- Hormone made by glands in the small intestine that stimulates pancreatic secretion. The word "hormone" was coined by the English physiologists Wm. M. Bayliss and Ernest H. Starling in connection with their discovery of secretin, the first hormone described, in 1902. In 1999, several research centers began studies of secretin as a treatment for autism. Commercially available secretin is either porcine (from pigs) or a synthesized form of human secretin.
* * *A hormone, formed by the epithelial cells of the duodenum under the stimulus of acid contents from the stomach, that incites secretion of pancreatic juice; used as a diagnostic aid in the diagnosis of pancreatic exocrine disease and as an adjunct in obtaining desquamated pancreatic cells for cytological examination. SYN: oxykrinin. [secrete + -in]- s. family a class of hormones that are structurally and functionally similar to s.; E.G., s., glucagon, gastric inhibitory polypeptide, vasoactive intestinal polypeptide, and glicentin.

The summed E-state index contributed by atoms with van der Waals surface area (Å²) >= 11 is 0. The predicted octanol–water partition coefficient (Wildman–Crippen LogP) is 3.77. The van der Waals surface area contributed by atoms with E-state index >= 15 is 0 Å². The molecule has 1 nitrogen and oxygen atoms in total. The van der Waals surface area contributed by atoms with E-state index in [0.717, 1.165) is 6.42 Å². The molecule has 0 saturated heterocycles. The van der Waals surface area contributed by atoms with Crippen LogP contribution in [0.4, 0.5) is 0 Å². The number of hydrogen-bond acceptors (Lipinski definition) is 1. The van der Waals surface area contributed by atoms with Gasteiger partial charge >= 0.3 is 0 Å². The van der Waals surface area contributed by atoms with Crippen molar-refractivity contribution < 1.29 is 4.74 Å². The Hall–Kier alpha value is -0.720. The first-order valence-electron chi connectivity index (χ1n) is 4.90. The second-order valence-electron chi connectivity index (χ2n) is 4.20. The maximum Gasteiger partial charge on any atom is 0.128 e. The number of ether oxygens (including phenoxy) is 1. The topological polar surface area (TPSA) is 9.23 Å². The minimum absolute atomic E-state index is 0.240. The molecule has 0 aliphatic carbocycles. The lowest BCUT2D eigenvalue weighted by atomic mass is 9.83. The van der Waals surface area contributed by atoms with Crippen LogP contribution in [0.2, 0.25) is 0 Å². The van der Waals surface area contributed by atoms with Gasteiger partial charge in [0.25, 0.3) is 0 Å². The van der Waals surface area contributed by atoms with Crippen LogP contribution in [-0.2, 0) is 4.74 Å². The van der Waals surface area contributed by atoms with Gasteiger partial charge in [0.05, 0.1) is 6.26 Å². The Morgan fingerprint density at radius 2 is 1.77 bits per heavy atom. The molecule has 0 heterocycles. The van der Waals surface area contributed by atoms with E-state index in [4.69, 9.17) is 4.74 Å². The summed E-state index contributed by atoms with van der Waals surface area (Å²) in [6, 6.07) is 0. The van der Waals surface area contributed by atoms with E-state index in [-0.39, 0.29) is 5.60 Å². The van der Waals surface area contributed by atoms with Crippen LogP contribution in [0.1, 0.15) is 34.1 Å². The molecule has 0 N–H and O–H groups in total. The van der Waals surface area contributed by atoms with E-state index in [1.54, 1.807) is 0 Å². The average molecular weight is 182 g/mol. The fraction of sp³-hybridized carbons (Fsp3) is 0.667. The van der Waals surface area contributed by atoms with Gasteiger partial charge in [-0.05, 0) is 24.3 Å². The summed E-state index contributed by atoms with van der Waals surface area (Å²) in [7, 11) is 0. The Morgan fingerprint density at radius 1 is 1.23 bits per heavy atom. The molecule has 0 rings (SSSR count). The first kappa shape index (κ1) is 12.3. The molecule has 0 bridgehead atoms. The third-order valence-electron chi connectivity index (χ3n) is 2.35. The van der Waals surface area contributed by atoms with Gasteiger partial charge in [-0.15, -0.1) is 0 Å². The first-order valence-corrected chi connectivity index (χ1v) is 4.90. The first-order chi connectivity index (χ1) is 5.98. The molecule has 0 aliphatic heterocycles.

* * *se·cre·tin si-'krēt-ən n an intestinal proteinaceous hormone capable of stimulating secretion by the pancreas and liver
* * *n.a hormone secreted from the small intestine (duodenum) when acidified food leaves the stomach. It stimulates the secretion of relatively enzyme-free alkaline juice by the pancreas (see pancreatic juice) and of bile by the liver.
* * *se·cre·tin (se-kreґtin) a strongly basic polypeptide hormone secreted by the mucosa of the duodenum and upper jejunum when acid chyme enters the intestine. It stimulates the release of pancreatic juice by the pancreas and to a lesser extent bile by the liver, both of which contain bicarbonate and change the pH of the duodenum from acid to alkaline, thereby facilitating the action of intestinal digestive enzymes. Secretin is used in pancreatic function tests and tests for gastrinoma; see secretin test, under test.
Medical dictionary. 2011.